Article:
Please note that the following document, although believed to be correct at the time of issue, may not represent the current position of the CRA.
Prenez note que ce document, bien qu'exact au moment émis, peut ne pas représenter la position actuelle de l'ARC.
Principal Issues: Discussion of making payments or making amounts payable to or on behalf of a minor from a trust & the application of 75(2)
Position: No change in previous positions
Reasons: Appears to be actual fact situation, so general comments given
Lena Holloway, CA
March 4, 2013
Re: Trust for Minor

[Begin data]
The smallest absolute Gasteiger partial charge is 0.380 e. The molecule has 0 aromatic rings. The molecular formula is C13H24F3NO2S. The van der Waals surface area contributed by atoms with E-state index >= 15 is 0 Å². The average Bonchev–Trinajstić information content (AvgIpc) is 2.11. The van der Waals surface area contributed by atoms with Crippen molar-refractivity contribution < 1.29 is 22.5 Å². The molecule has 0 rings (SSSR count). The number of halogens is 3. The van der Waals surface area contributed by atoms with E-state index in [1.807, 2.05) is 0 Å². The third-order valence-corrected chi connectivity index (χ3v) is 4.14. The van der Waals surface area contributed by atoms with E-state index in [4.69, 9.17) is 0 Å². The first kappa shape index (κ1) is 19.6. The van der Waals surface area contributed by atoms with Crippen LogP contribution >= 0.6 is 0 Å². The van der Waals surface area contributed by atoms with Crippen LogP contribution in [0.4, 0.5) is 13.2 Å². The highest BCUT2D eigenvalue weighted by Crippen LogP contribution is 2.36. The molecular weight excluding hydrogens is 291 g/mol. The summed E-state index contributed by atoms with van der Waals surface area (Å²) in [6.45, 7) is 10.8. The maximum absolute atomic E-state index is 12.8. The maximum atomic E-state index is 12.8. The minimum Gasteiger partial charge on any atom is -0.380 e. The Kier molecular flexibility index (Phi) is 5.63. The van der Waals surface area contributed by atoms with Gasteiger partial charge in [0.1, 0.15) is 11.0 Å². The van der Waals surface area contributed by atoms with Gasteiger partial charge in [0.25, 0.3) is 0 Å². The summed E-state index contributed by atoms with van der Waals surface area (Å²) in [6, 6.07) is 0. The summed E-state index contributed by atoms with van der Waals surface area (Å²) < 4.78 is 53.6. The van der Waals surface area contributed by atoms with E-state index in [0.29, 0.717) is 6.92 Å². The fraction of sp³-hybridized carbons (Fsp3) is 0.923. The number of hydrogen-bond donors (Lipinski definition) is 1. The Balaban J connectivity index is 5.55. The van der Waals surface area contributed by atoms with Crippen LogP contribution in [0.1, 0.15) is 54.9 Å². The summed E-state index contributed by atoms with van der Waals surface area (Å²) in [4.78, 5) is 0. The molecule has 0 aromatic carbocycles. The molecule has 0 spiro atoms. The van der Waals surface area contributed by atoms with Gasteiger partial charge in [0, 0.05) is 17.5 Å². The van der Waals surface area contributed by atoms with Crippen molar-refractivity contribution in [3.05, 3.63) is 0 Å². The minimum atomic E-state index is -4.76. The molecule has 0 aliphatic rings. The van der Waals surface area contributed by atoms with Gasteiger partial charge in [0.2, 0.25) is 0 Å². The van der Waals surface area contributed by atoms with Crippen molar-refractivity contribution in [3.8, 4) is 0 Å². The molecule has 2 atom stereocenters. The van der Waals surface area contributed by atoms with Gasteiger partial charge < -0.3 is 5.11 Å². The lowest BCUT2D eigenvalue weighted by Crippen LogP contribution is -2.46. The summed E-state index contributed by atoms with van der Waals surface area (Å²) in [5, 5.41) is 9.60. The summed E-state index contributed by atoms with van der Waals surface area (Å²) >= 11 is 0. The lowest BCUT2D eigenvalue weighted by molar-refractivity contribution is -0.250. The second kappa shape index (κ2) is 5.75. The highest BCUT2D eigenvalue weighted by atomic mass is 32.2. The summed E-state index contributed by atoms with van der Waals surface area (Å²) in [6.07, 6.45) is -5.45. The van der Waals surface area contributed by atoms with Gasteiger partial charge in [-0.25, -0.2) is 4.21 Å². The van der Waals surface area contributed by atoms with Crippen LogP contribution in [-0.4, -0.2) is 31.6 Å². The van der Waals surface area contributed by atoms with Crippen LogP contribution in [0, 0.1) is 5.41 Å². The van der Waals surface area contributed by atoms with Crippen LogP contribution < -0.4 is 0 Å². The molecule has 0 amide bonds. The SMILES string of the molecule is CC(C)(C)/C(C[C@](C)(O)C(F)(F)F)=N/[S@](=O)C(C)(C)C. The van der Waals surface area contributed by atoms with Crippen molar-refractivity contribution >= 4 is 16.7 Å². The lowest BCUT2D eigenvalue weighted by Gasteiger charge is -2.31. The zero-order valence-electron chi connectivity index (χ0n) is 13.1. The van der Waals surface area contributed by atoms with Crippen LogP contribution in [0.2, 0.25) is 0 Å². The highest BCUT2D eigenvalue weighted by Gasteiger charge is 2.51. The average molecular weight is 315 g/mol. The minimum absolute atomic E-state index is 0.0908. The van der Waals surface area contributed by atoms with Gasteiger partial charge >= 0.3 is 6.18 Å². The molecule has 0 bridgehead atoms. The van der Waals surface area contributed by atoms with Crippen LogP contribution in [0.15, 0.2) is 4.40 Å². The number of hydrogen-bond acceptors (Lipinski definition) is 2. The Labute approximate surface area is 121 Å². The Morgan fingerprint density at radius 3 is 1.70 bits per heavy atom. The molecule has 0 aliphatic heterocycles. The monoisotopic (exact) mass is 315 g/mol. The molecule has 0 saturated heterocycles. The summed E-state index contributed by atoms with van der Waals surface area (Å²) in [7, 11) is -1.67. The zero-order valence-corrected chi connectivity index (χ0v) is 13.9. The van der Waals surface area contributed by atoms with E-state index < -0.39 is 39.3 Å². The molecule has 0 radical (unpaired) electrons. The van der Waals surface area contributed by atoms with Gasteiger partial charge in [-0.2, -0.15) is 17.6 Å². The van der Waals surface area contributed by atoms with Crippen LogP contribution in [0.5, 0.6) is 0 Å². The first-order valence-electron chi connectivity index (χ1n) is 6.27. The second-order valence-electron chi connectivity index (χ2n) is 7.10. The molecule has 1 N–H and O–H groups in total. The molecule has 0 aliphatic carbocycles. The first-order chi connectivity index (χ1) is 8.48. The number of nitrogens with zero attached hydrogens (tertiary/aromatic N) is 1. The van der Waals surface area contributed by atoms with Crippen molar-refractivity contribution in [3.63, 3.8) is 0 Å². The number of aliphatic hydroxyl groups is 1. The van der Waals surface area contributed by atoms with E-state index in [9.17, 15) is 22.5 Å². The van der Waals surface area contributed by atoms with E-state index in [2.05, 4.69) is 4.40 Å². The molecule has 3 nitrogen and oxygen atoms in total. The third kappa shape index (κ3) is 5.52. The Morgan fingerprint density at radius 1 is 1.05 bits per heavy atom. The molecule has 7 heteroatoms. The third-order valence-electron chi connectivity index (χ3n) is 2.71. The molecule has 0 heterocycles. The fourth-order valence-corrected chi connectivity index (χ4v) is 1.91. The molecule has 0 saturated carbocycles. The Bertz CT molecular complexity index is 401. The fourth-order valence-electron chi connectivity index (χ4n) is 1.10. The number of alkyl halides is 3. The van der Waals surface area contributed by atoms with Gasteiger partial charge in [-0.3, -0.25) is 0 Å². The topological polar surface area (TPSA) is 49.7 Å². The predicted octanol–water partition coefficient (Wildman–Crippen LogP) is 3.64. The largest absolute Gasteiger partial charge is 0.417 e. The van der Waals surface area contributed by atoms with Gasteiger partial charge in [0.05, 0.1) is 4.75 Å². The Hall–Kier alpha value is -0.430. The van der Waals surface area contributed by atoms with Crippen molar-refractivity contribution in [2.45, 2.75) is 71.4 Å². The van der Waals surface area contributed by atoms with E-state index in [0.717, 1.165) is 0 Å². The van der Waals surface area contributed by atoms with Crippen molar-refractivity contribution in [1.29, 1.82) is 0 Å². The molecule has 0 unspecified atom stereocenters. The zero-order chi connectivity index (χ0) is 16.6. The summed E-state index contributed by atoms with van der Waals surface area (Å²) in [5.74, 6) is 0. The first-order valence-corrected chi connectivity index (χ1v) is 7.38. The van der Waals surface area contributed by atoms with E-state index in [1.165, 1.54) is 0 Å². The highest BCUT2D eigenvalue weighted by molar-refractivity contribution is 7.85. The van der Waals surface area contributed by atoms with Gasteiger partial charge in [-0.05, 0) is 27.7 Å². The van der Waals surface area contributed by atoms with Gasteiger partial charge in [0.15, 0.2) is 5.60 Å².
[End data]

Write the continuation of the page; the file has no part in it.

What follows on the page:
This is in reply to your email communication dated November 18, 2011 requesting our comments on the application of subsection 104(18) of the Income Tax Act (the "Act"). Your correspondence reproduced a provision contained in a civil law trust agreement and therefore appears to relate to a factual situation, involving a specific taxpayer. Written confirmation of the tax implications inherent in particular transactions is given by this Directorate only where the transactions are proposed and are the subject matter of an advance income tax ruling request submitted in the manner set out in Information Circular 70-6R5, Advance Income Tax Rulings, dated May 17, 2002. Where the particular transactions are completed, the inquiry should be addressed to the relevant tax services office. We are, however, prepared to offer the following general comments, which may be of assistance.